Skip to main content

Innovation by evolution: bringing new chemistry to life

Tuesday, February 25, 2020 - 3:00pm to 4:00pm


Frances Arnold, Ph.D.
Linus Pauling Professor of Chemical Engineering, Bioengineering and Biochemistry
California Institute of Technology


Not satisfied with nature’s vast catalyst repertoire, we want to create new protein catalysts and expand the space of genetically encoded enzyme functions. I will describe how we can use the most powerful biological design process, evolution, to optimize existing enzymes and invent new ones, thereby circumventing our profound ignorance of how sequence encodes function. Using mechanistic understanding and mimicking nature’s evolutionary processes, we can generate whole new enzyme families that catalyze synthetically important reactions not known in biology. Recent successes include selective carbene insertion to form C-Si and C-B bonds, and alkyne cyclopropanation to make highly strained carbocycles, all in living cells. Extending the capabilities and uncovering the mechanisms of these new enzymes derived from natural iron-heme proteins provides a basis for discovering new biocatalysts for increasingly challenging reactions. These new capabilities increase the scope of molecules and materials we can build using synthetic biology and move us closer to a sustainable world where chemical synthesis can be fully programmed in DNA.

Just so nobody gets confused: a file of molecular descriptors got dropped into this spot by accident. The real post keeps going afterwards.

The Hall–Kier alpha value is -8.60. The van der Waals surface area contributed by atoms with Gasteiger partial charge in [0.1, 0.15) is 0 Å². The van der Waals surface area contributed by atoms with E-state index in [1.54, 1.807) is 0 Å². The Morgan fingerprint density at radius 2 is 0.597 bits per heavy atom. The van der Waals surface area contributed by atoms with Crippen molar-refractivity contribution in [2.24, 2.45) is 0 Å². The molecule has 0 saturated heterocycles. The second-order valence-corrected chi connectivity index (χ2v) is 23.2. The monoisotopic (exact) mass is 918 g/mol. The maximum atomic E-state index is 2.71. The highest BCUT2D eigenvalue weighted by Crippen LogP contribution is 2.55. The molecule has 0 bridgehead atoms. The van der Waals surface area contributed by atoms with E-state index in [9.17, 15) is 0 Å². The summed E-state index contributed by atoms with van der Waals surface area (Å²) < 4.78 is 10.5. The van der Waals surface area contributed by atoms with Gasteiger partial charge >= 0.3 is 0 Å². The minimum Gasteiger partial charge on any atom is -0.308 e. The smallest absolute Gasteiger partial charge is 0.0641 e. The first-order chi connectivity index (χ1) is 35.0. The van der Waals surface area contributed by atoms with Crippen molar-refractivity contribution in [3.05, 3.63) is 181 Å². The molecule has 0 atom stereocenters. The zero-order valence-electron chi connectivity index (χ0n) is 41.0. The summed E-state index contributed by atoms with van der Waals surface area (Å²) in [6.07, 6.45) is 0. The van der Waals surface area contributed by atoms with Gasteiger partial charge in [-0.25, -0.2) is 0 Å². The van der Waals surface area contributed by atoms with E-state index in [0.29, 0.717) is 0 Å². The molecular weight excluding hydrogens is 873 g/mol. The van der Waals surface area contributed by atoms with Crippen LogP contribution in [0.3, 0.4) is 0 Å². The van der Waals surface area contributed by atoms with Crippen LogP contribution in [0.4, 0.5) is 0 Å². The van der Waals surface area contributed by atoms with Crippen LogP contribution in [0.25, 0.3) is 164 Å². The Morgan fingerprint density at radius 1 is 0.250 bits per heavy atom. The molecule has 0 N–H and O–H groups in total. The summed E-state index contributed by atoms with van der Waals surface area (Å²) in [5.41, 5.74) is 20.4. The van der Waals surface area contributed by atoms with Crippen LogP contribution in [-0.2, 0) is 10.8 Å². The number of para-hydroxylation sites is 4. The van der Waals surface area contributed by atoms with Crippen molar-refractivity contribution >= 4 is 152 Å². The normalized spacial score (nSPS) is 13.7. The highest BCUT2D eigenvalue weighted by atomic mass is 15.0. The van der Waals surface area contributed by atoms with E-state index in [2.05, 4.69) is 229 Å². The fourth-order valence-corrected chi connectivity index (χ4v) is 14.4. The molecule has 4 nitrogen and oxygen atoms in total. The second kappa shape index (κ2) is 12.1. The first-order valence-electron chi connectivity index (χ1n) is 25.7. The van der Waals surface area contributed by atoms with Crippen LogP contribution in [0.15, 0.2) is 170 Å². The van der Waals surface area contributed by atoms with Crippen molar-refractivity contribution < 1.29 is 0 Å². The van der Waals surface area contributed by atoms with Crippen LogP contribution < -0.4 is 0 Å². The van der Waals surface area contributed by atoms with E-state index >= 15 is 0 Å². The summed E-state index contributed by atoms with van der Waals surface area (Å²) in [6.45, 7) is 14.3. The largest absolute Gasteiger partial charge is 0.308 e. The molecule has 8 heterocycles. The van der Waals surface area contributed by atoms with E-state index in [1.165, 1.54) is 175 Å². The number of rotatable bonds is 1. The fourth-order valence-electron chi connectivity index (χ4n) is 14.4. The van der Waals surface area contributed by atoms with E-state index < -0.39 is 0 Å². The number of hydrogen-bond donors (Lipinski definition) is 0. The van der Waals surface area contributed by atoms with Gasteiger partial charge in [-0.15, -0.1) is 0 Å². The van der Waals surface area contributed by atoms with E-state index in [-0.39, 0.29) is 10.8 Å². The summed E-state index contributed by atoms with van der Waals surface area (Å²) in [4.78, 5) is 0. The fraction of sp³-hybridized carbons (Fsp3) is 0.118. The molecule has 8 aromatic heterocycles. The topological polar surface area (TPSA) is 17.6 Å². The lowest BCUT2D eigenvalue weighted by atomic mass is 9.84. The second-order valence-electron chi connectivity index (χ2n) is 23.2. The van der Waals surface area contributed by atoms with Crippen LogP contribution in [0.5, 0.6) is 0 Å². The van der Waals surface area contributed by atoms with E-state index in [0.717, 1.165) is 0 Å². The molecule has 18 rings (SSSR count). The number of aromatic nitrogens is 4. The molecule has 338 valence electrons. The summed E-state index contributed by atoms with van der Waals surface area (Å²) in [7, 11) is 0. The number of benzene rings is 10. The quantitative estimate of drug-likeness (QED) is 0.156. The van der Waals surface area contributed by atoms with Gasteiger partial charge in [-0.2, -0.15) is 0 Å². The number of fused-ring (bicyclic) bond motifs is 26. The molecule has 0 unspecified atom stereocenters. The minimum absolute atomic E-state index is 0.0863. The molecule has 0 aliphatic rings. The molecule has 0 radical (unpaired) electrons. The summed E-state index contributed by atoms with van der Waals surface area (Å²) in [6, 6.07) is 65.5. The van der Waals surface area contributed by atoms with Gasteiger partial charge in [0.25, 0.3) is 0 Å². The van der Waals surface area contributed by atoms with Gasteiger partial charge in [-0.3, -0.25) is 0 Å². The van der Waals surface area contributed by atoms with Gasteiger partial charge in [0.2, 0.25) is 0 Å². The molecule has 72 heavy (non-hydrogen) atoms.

The page was last updated on Tuesday, October 22, 2019 - 9:23am